Gift from the sea
"The breeze at dawn has secrets to tell you; do not go back to sleep." - Rumi
In 1955, Anne Morrow Lindburgh, the wife of aviator Charles Lindburgh, published a wonderful little book entitled "Gift From The Sea." It's one of those little gems that didn't make bold claims, or profess to be anything other than one woman's reflections on modern life, with allegorical references to seashells - the channeled whelk, the moon shell, oyster beds, argonauta.- all written during a solitary vacation by the ocean.
Through it, you can feel her insight and inner beauty. And, experientially, find a common understanding of the tribulations we live through in a way that feels peaceful and as certain as one can expect from life. From the first chapter upon her arrival at the beach:
"One is forced against one's mind, against all tidy resolutions, back into the primeval rhythms of the sea-shore. Rollers on the beach, wind in the pines, the slow flapping of herons across sand dunes, drown out the hectic rhythms of city and suburb, time tables and schedules. One falls under their spell, relaxes, stretches out prone. One becomes, in fact, like the element on which one lies, flattened by the sea; bare, open, empty as the beach, erased by today's tides of all yesterday's scribblings.
"And then, some morning in the second week, the mind wakes, comes to life again ... It begins to drift, to play, to turn over in gentle careless rolls like those lazy waves on the beach. One never knows what chance treasures those easy unconscious rollers may toss up, on the smooth white sand of the conscious mind ... But it must not be sought for or--heaven forbid!--dug for ... The sea does not reward those who are too anxious, too greedy or too impatient. To dig for treasures shows not only impatience and greed, but lack of faith. Patience, patience, patience, is what the sea teaches. Patience and faith. One should lie empty, open, choiceless as a beach--waiting for a gift from the sea."
Message in a bottle
I come to the ocean to reflect. The relentless waves cascade over the shimmering sand. The frothy head crests and tentatively recedes, followed by a smattering of tiny seabirds that peck in the moist sand for a meal. It pulses. Like the breath of God. The peace of constancy, a rhythmic pulse we rely upon, like our own heartbeat, our own breath. All else fades away, overshadowed by the sensory symphony before us.
The wind is heavy today. Loose sand sheets across the surface of the beach, pelting my face when it gusts. I close my eyes until it subsides and push against the wind again. My shoes are tied together, their laces held in my left hand, along with my notepad. My toes dig into the sand, and I want to walk closer to the breakers. I know the water is cold, but I want to feel its icy touch, feel the connection with the briny water.
On a previous visit here, I was walking in solitude when a couple, staring out into the water interrupted my reverie.
"Can you see them?"
"What?" I asked.
I stopped and stared at the horizon, seeing nothing but whitecaps. I looked closer. And then suddenly, water shot into the air. A fin skimmed along the top of the water. Not just one but another. They played and spouted, just out of our reach. And I stared until I felt the need fulfilled - the need of knowing what I was witnessing.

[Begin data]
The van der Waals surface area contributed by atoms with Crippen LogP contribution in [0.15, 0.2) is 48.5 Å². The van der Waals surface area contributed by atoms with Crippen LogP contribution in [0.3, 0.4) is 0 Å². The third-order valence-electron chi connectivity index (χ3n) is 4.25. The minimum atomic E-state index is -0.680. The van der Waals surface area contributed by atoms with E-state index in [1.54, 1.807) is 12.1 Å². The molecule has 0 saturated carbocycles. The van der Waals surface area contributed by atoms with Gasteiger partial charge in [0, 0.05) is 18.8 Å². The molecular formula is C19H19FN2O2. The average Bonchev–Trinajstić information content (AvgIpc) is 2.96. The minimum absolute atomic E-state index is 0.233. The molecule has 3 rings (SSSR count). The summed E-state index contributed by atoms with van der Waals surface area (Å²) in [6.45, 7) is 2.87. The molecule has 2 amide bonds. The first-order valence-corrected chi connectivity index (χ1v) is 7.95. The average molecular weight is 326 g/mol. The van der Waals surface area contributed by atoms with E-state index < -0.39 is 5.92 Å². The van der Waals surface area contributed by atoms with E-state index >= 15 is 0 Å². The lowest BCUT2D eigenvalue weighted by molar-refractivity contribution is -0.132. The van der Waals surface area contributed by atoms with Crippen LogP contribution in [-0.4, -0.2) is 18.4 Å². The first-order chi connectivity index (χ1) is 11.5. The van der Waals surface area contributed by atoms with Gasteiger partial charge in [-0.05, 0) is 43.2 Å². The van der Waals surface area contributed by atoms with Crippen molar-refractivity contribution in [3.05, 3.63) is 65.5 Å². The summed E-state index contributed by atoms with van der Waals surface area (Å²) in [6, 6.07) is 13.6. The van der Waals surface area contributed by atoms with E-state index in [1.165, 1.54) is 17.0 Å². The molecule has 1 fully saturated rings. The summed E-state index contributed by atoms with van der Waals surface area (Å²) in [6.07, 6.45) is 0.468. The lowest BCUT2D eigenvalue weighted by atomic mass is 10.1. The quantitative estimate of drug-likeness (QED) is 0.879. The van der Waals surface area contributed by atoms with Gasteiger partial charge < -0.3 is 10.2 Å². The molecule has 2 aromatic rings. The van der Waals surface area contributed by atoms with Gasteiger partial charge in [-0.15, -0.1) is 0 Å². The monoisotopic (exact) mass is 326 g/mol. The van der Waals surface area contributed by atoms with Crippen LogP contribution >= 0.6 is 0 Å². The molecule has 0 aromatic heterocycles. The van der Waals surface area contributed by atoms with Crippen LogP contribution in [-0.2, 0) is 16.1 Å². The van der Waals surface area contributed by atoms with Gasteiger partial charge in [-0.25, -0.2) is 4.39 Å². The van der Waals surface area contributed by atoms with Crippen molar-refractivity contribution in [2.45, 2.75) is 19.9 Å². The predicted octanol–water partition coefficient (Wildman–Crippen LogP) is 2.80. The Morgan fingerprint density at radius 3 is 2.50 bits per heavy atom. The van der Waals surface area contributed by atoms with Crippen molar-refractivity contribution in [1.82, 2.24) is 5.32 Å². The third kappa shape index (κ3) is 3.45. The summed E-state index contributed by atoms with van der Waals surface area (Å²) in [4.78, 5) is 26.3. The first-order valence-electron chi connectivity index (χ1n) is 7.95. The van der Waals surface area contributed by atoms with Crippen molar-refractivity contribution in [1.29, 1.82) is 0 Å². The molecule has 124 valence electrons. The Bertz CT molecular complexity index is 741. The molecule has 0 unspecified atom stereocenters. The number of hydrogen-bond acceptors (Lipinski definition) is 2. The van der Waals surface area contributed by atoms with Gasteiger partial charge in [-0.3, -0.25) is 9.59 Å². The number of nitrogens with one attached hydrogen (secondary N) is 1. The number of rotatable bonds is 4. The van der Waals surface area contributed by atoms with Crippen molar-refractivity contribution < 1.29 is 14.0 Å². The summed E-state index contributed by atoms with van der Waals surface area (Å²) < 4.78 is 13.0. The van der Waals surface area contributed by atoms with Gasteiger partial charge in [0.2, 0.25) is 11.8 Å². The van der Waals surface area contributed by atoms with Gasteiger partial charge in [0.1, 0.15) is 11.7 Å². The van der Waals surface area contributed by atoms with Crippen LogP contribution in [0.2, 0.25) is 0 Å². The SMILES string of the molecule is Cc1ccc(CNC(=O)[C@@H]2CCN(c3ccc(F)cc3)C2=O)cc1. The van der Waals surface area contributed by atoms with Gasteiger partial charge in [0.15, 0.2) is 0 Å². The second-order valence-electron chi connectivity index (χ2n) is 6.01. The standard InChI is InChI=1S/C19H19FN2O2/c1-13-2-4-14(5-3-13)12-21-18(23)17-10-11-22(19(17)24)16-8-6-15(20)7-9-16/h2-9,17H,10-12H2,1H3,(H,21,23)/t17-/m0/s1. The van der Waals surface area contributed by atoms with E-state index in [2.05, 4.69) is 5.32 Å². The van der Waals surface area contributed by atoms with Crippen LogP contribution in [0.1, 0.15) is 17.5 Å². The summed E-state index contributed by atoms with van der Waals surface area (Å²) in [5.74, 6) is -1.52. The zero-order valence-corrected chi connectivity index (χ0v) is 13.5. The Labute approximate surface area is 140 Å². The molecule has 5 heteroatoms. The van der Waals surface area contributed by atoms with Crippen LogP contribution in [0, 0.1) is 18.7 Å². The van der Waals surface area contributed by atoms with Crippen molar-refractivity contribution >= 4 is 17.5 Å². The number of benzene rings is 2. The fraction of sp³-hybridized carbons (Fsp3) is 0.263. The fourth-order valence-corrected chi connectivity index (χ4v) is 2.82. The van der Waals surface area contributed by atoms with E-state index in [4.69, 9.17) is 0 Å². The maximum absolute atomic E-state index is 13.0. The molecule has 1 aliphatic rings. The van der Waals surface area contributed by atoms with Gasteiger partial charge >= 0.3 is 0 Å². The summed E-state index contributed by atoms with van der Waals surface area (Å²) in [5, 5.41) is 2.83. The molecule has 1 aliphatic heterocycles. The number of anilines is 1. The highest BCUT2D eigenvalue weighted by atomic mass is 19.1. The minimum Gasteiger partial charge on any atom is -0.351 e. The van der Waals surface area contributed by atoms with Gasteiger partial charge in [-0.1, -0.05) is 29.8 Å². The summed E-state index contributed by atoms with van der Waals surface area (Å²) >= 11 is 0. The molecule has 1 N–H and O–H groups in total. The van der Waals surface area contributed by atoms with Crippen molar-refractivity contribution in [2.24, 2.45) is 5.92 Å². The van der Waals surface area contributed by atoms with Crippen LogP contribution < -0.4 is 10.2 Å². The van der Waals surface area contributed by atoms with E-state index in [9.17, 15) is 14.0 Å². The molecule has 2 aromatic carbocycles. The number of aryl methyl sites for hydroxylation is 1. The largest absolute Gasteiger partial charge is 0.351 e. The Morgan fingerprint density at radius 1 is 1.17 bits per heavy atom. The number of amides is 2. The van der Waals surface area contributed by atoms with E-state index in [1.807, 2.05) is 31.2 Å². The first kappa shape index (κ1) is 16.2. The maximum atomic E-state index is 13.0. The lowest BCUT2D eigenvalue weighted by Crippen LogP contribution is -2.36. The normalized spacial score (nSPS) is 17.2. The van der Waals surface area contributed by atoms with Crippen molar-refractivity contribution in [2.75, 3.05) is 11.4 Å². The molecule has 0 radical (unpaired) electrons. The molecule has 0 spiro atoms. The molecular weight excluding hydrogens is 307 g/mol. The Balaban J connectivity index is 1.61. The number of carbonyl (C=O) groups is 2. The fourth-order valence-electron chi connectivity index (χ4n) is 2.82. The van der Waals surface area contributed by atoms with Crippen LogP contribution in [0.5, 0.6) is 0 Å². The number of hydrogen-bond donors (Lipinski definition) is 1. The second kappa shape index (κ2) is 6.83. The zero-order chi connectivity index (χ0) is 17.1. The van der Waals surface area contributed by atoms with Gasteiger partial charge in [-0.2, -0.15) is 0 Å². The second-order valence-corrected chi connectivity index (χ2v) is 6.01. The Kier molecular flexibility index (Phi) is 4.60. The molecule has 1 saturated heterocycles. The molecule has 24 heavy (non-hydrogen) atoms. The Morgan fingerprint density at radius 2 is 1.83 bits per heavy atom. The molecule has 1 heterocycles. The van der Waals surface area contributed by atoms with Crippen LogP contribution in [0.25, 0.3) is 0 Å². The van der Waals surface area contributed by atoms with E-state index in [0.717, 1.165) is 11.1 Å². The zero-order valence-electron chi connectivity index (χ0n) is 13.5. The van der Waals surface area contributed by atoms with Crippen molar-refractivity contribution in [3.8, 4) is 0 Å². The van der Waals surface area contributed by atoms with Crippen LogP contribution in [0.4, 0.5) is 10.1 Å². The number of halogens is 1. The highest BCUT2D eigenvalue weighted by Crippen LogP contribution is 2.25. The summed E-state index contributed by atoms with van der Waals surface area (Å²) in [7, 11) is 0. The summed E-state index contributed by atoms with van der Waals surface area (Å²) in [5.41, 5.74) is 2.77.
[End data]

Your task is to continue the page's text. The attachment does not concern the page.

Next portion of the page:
Usually I bring along a camera. I like to capture the moment, so that I can access the sense of serenity the sea gives me after I return home. Unfortunately, it's a poor substitute. I need to also capture the scent, the sounds, the sting of the wind on my cheeks, the brackish aroma of the sea air. The full panorama - depth and breadth - of the visual. I want to bottle it.
But that defeats the purpose. The message isn't carried in the photo, or even in the sounds on a "sounds of the ocean" CD. The message is here. Right now. In this moment.
Finding the treasure
I walk back along the dunes, the wind still slapping against my face. At a bench, I stop to put my shoes on, so I can traverse the rocky path back to my car. In just a couple of short hours, I received the message - the transmission became clear, or perhaps it was the pummeling of the tempest against my thick skull.
Ahead of me on the path, a young mother clutches her infant, who is expressing her displeasure at the cutting gusts that disrupt her serenity. A tiny pink boot falls to the ground, unnoticed by the mother. I scoop it up and hand it to her as I pass, and she smiles.
And though I rushed to get down here, to escape from my circumstances and find tranquility, I suddenly want to head for home. There's still time to stop and absorb the views, find a trail through the woods, watch for elk, pull out my camera and try to capture the spiritual beauty of my surroundings. But I'm content; full.
From Gift From the Sea: "The waves echo behind me. Patience--Faith--Openness, is what the sea has to teach. Simplicity--Solitude--Intermittency ... But there are other beaches to explore. there are more shells to fine. This is only a beginning."
And it is.
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